There are several different types of skin cancer, which is the most common form of cancer, but only a fraction of skin cancer cases are fatal. However, all cases require treatment of some kind to avoid other unpleasant and potentially disfiguring results.
You can't completely avoid contracting skin cancer, but you minimize your chances by being vigilant about sun exposure.
Non-melanoma skin cancers
The two most common types of skin cancer are rarely fatal but can grow larger and cause disfigurement if not treated early. However, they are mostly localized to a specific area of the skin and rarely spread to other organs. These are:
Basal cell carcinoma
Basal cells are the deep inner layer cells that divide and multiply to eventually flatten and form new squamous (surface skin) cells. This type of skin cancer is the most prevalent, representing eighty percent of non-melanoma skin cancer cases. It is usually confined to the head and neck area, and will often reappear after removal, especially if all of the cancerous material is not removed.
Squamous cell carcinoma
Squamous cells are the cells on the outer layer of the skin that shed in a continuous manner as new skin cells are developed. However, the squamous cells that develop into skin cancer are the new cells in the inner layers of the skin, before they reach the outer layer and shed themselves.
This type of cancer usually appears on parts of the body exposed to the sun, such as the face, ears, and hands, and because it is deep inside the inner layers of skin, it's possible, though rare, for the cancer to spread to other organs.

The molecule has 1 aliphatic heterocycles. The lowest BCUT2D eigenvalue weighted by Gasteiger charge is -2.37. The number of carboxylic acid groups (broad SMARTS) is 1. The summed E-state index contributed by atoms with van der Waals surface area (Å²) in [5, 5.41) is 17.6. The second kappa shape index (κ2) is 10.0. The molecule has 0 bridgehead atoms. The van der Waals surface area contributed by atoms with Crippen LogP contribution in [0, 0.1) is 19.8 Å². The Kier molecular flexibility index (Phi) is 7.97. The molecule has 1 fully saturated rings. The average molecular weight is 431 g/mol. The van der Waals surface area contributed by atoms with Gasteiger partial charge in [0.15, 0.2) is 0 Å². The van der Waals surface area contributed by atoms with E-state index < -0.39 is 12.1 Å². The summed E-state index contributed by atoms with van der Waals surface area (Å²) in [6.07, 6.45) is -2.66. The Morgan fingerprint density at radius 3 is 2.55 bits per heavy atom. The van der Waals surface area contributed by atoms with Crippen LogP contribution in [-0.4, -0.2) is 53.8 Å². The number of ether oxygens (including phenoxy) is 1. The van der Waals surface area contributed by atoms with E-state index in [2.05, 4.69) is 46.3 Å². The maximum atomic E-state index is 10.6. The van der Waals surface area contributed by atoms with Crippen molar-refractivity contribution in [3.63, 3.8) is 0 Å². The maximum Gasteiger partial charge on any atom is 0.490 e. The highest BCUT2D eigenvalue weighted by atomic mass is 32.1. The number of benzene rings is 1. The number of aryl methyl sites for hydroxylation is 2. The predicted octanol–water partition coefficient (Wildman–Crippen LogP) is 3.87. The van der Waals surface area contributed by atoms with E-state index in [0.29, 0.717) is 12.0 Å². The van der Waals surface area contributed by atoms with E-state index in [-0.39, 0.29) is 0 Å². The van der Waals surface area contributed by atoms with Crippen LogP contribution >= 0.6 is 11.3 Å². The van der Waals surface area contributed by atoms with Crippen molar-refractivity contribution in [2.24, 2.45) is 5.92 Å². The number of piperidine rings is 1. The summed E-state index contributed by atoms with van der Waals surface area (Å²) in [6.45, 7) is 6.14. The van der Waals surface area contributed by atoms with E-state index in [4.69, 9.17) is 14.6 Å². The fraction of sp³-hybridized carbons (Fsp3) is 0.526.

Both of these types of cancer will first appear as precancerous lesions, rough scaly patches of skin, or irregularly shaped moles.
This type of cancer is potentially fatal if not caught and treated early. Melanoma develops from melanocytes, which are the cells in the skin that produce pigments to darken and protect the skin from being damaged by the sun's ultraviolet rays.
Malignant melanoma, which is capable of reproducing and invading other parts of the body, must often be treated with surgery or radiation in order to remove it or halt its growth. While it is the least prevalent of the three main types of skin cancer, accounting for only two percent of cases, it is the most dangerous of the three.
Protecting yourself from skin cancer
Avoiding the sun is not always possible, but you can minimize its damaging effects by:
- Using sunscreen. Reapply sunscreen often , especially after swimming
- Avoiding midday sun. Don't linger in the sun between 11 AM and 3 PM.
- Wearing appropriate clothing. Hats should be worn to protect the head. Don't assume that all clothes will block ultraviolet rays. Many light summer clothes allow harmful UV rays to reach the skin.
- Avoiding tanning, either outside or inside on tanning beds. Sun-darkened skin is a sign of damage, not health.
Have any unusual growths, moles, or lesions on your skin checked for possible skin cancer by your doctor or a dermatologist like Vail Dermatology.